It started with the socks. I keep my socks in pairs but he hated to match them, see, preferred to have the left one complement the right compliment, we’d joke looking nice today, rightie. I’d mismatch my pedicures looking nice today but kept my socks in pairs. Kept my socks grey and white and black and sometimes argyle always in pairs— I sell junk to multi-millionaires, I’d say, I can’t just have mismatching socks.
Welmmann’s work is a direct descendent of Meret Oppenheim's and Elsa Schiaparelli’s. And just as Oppenheim and Schiaparelli, Wellmann is on the “right side” of representation of the female form. On a platform ridden with casual and blatant misogyny, there is repose in Wellmann’s posts.
Nguyen’s new collection Violet Energy Ingots is out this week from Wave Books and the act of reaching seems an apt way to describe the collection, both in terms of Nguyen’s project and what it demands of its reader.
Inhale. I take a deep breath in through my nostrils. The air travels through the cartilaginous rings of my trachea, divides at the bifurcation of the bronchi, rushes down smaller and smaller pathways. It expands my lungs, widening my ribcage, stretching my diaphragm, raising my collarbones. Seconds pass before I release the breath, letting it stream out slowly, whispering away to nothing. Exhale.
The street sparkled with ice and the remnants of midnight. Angela loved walking at night, especially in winter. The air so cold it singed the hair in her nostrils, the tree branches a broken calligraphy against the sky, the moon whitely grinning or opening its mouth wide to aaahhh, to sing. The silence of the empty empty streets.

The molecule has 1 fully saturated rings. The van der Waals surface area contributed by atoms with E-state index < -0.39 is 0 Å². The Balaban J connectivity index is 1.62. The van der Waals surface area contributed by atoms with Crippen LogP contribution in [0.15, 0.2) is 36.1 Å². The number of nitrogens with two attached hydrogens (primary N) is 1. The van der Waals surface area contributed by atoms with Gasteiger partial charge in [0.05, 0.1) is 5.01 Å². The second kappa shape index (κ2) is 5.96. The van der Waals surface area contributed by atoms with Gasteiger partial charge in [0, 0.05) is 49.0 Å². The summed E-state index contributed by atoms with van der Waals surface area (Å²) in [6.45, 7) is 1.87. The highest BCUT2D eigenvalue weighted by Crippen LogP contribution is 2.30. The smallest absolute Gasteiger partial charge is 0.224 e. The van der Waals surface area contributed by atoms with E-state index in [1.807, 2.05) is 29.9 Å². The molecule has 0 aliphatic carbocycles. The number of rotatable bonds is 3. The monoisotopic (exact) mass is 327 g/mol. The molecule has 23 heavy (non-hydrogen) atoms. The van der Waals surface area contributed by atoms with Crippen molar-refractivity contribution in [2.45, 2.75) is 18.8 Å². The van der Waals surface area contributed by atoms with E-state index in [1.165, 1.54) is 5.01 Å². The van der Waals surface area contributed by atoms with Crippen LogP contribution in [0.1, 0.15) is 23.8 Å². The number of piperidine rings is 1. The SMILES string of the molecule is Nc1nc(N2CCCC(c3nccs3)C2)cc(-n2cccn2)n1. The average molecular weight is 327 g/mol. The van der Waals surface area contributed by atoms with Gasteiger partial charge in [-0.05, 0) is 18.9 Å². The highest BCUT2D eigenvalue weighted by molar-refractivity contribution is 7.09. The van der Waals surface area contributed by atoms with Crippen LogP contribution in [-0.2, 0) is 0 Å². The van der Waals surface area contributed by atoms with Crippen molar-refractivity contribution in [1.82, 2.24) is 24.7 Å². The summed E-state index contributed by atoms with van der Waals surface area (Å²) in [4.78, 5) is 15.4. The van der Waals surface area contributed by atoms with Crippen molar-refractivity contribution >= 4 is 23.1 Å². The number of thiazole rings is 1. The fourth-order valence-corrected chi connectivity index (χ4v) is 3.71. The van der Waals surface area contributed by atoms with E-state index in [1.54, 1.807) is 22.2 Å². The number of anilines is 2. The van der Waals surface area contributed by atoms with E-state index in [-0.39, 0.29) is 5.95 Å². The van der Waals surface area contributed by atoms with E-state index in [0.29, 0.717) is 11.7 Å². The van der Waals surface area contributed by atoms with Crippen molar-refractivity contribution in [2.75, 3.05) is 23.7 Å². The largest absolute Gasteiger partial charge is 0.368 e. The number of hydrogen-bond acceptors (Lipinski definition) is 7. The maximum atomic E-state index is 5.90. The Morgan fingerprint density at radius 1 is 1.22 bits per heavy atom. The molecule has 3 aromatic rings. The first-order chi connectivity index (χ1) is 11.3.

It’s too late to rename NASA’s lunar program but never too late to wonder why it was called Apollo and not Diana It’s too late to be the kind of boy who grows up to be an astronaut It’s too late to be any kind of boy (girls can be anything but first they should be quiet)
I can’t count the number of times I’ve heard statements like, “I don’t read poetry. I just don’t get it.” While poetry can seem inaccessible and impossible to understand, it is important for and relevant to everyone!
Literary journals are unique, playful spaces that foster dialogue between readers and writers and transform the meanings of texts. When read publicly, these texts expand even more as listeners generate their own interpretations.
The struggle of women, and for women in the arts particularly, remains very real. A friend’s mother told me recently, “it’s hard to do things as a woman.” It’s a basic observation, I know, but it is very true. I asked a few of my inspirational women in the arts about their experiences and how each of them find being a woman, an artist, and being both at the same time. This is what they said.
I recently had the pleasure of chatting with Sara Jane Strickland, a Toronto-based writer and the founder and editor of Petal Journal, an online journal for female poets. We sipped cocktails and wine at Loveless, one of Dundas West’s newest bars, as I talked to Sara about her experience as an emerging writer in Toronto and her vision for her online journal.